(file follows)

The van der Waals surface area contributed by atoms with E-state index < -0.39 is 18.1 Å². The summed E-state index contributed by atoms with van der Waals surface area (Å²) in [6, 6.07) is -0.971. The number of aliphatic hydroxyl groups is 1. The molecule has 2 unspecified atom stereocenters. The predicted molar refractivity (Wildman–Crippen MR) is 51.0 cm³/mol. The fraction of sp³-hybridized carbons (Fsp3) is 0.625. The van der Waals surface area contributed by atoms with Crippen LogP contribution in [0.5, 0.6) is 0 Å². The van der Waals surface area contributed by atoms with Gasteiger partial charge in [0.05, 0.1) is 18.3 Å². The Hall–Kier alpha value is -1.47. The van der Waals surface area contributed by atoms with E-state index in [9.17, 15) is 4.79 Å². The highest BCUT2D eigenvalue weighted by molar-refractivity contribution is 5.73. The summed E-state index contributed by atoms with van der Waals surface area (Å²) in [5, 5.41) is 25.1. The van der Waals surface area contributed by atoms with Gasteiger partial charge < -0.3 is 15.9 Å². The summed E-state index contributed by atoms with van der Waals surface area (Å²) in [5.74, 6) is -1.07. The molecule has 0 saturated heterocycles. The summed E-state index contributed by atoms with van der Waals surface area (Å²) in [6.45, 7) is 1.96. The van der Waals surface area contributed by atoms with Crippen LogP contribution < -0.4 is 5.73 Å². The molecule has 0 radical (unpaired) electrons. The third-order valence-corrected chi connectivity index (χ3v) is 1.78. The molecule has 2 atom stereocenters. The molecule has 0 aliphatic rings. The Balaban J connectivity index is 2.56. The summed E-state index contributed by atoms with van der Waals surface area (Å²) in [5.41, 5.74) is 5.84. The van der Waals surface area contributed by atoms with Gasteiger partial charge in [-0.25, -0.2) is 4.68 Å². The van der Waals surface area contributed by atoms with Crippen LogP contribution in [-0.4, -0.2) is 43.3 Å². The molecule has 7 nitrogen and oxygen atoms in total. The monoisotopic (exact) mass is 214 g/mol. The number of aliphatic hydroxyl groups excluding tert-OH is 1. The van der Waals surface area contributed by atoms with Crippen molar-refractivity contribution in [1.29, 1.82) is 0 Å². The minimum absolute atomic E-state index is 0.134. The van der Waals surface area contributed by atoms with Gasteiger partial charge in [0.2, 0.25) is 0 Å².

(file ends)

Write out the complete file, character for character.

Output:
The van der Waals surface area contributed by atoms with E-state index < -0.39 is 18.1 Å². The summed E-state index contributed by atoms with van der Waals surface area (Å²) in [6, 6.07) is -0.971. The number of aliphatic hydroxyl groups is 1. The molecule has 2 unspecified atom stereocenters. The predicted molar refractivity (Wildman–Crippen MR) is 51.0 cm³/mol. The fraction of sp³-hybridized carbons (Fsp3) is 0.625. The van der Waals surface area contributed by atoms with Crippen LogP contribution in [0.5, 0.6) is 0 Å². The van der Waals surface area contributed by atoms with Gasteiger partial charge in [0.05, 0.1) is 18.3 Å². The Hall–Kier alpha value is -1.47. The van der Waals surface area contributed by atoms with E-state index in [9.17, 15) is 4.79 Å². The highest BCUT2D eigenvalue weighted by molar-refractivity contribution is 5.73. The summed E-state index contributed by atoms with van der Waals surface area (Å²) in [5, 5.41) is 25.1. The van der Waals surface area contributed by atoms with Gasteiger partial charge < -0.3 is 15.9 Å². The summed E-state index contributed by atoms with van der Waals surface area (Å²) in [5.74, 6) is -1.07. The molecule has 0 saturated heterocycles. The summed E-state index contributed by atoms with van der Waals surface area (Å²) in [6.45, 7) is 1.96. The van der Waals surface area contributed by atoms with Crippen LogP contribution < -0.4 is 5.73 Å². The molecule has 0 radical (unpaired) electrons. The third-order valence-corrected chi connectivity index (χ3v) is 1.78. The molecule has 2 atom stereocenters. The molecule has 0 aliphatic rings. The Balaban J connectivity index is 2.56. The summed E-state index contributed by atoms with van der Waals surface area (Å²) in [5.41, 5.74) is 5.84. The van der Waals surface area contributed by atoms with Gasteiger partial charge in [-0.25, -0.2) is 4.68 Å². The van der Waals surface area contributed by atoms with Crippen LogP contribution in [-0.4, -0.2) is 43.3 Å². The molecule has 7 nitrogen and oxygen atoms in total. The monoisotopic (exact) mass is 214 g/mol. The number of aliphatic hydroxyl groups excluding tert-OH is 1. The van der Waals surface area contributed by atoms with Crippen molar-refractivity contribution in [1.29, 1.82) is 0 Å². The minimum absolute atomic E-state index is 0.134. The van der Waals surface area contributed by atoms with Gasteiger partial charge in [0.2, 0.25) is 0 Å².